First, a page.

Hiroshi Hoketsu, the Olympic veteran at 71 years, on his horse Whisper, tackles the dressage almost half a century after his first Games. The crowd at the Greenwich Park equestrian arena roared to acknowledge the arrival of the Games’ oldest competitor – a ramrod-straight and dapper man of 71 – would have frightened the mare and probably embarrassed her rider.
Hoketsu, after all, had not travelled from his home in Germany to fly the flag for older athletes, nor had he come to court the sympathy vote. He had come to London, as he went to his first games in Tokyo in 1964, and to Beijing four years ago, to compete and, hopefully, to win.
And with that, the oldest Olympian rode out of the arena, to finish 17th out of 24. But if Hoketsu was disappointed by his performance, he gave no sign of it. At one point, not too long ago, it looked as if he would not be coming to London at all.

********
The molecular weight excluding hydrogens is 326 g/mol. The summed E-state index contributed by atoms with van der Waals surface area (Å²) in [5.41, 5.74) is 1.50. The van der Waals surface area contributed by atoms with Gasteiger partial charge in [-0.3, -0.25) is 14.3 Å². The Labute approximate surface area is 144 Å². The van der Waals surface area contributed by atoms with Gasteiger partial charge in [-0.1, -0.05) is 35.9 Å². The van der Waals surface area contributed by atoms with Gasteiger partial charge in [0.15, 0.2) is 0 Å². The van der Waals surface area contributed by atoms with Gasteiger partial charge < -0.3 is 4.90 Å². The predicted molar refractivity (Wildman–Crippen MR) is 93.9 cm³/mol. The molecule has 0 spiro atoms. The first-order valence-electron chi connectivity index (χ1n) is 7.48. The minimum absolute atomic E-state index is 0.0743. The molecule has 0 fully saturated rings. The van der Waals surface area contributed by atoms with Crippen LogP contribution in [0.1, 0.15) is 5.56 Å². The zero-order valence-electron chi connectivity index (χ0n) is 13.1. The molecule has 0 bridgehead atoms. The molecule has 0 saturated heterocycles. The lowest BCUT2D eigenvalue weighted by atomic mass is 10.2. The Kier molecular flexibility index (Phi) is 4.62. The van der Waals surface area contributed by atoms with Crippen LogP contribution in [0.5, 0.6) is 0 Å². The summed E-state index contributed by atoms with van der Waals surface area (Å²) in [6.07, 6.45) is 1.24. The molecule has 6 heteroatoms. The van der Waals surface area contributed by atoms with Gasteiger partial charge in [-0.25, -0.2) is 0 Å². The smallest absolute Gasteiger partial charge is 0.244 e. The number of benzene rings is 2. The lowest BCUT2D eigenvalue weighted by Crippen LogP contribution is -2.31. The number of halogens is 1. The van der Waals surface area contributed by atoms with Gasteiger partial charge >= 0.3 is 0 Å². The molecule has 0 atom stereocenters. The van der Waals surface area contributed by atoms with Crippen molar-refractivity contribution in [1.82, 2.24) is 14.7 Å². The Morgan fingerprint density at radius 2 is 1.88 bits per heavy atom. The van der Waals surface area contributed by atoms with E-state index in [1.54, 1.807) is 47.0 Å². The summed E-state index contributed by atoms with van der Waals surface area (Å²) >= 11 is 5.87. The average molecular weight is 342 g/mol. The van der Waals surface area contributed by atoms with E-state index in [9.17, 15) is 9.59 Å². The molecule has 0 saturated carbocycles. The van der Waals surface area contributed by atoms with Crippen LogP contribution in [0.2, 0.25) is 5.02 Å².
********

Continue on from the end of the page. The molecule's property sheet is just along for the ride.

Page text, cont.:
“I made two or three mistakes, which I shouldn’t have, so I’m not totally happy, but it wasn’t terribly bad,” he said after the event. And the crowd, he added, had been “very good”.
Asked whether he intended to return at Rio aged 75, he paused for an instant. “No. I want to but I don’t think I can because it’s very difficult to find a horse to bring me to Brazil,” he said. “My present horse is too old for that.”